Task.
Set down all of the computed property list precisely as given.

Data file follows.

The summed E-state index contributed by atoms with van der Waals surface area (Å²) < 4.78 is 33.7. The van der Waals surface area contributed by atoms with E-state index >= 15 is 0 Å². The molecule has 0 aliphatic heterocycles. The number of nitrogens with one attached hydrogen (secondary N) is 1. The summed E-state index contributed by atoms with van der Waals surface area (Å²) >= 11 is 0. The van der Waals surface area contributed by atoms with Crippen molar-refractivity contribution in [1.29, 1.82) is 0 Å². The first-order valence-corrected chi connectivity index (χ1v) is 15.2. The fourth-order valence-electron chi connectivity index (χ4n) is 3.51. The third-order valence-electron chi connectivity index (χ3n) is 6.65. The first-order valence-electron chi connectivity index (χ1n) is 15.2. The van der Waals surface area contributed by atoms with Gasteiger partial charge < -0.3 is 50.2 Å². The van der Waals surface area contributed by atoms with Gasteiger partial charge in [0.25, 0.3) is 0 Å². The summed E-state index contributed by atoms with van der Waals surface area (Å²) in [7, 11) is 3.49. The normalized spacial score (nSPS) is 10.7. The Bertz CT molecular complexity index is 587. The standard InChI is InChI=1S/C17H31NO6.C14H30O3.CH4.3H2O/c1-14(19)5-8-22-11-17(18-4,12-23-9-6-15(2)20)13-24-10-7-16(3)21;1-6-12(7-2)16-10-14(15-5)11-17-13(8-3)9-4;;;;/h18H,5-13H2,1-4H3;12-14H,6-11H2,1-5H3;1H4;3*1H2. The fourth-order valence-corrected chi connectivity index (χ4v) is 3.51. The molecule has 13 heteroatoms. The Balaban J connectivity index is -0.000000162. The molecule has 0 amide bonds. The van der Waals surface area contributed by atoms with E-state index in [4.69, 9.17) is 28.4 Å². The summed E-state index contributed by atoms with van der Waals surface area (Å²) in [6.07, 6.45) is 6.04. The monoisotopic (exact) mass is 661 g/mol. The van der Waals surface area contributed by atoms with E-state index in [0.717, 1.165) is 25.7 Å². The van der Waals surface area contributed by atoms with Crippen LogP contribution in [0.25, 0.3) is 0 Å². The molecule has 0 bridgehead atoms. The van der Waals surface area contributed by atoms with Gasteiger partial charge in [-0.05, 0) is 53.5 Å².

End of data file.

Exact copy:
The summed E-state index contributed by atoms with van der Waals surface area (Å²) < 4.78 is 33.7. The van der Waals surface area contributed by atoms with E-state index >= 15 is 0 Å². The molecule has 0 aliphatic heterocycles. The number of nitrogens with one attached hydrogen (secondary N) is 1. The summed E-state index contributed by atoms with van der Waals surface area (Å²) >= 11 is 0. The van der Waals surface area contributed by atoms with Crippen molar-refractivity contribution in [1.29, 1.82) is 0 Å². The first-order valence-corrected chi connectivity index (χ1v) is 15.2. The fourth-order valence-electron chi connectivity index (χ4n) is 3.51. The third-order valence-electron chi connectivity index (χ3n) is 6.65. The first-order valence-electron chi connectivity index (χ1n) is 15.2. The van der Waals surface area contributed by atoms with Gasteiger partial charge < -0.3 is 50.2 Å². The van der Waals surface area contributed by atoms with Gasteiger partial charge in [0.25, 0.3) is 0 Å². The summed E-state index contributed by atoms with van der Waals surface area (Å²) in [7, 11) is 3.49. The normalized spacial score (nSPS) is 10.7. The Bertz CT molecular complexity index is 587. The standard InChI is InChI=1S/C17H31NO6.C14H30O3.CH4.3H2O/c1-14(19)5-8-22-11-17(18-4,12-23-9-6-15(2)20)13-24-10-7-16(3)21;1-6-12(7-2)16-10-14(15-5)11-17-13(8-3)9-4;;;;/h18H,5-13H2,1-4H3;12-14H,6-11H2,1-5H3;1H4;3*1H2. The fourth-order valence-corrected chi connectivity index (χ4v) is 3.51. The molecule has 13 heteroatoms. The Balaban J connectivity index is -0.000000162. The molecule has 0 amide bonds. The van der Waals surface area contributed by atoms with E-state index in [4.69, 9.17) is 28.4 Å². The summed E-state index contributed by atoms with van der Waals surface area (Å²) in [6.07, 6.45) is 6.04. The monoisotopic (exact) mass is 661 g/mol. The van der Waals surface area contributed by atoms with E-state index in [0.717, 1.165) is 25.7 Å². The van der Waals surface area contributed by atoms with Crippen LogP contribution in [0.25, 0.3) is 0 Å². The molecule has 0 bridgehead atoms. The van der Waals surface area contributed by atoms with Gasteiger partial charge in [-0.05, 0) is 53.5 Å².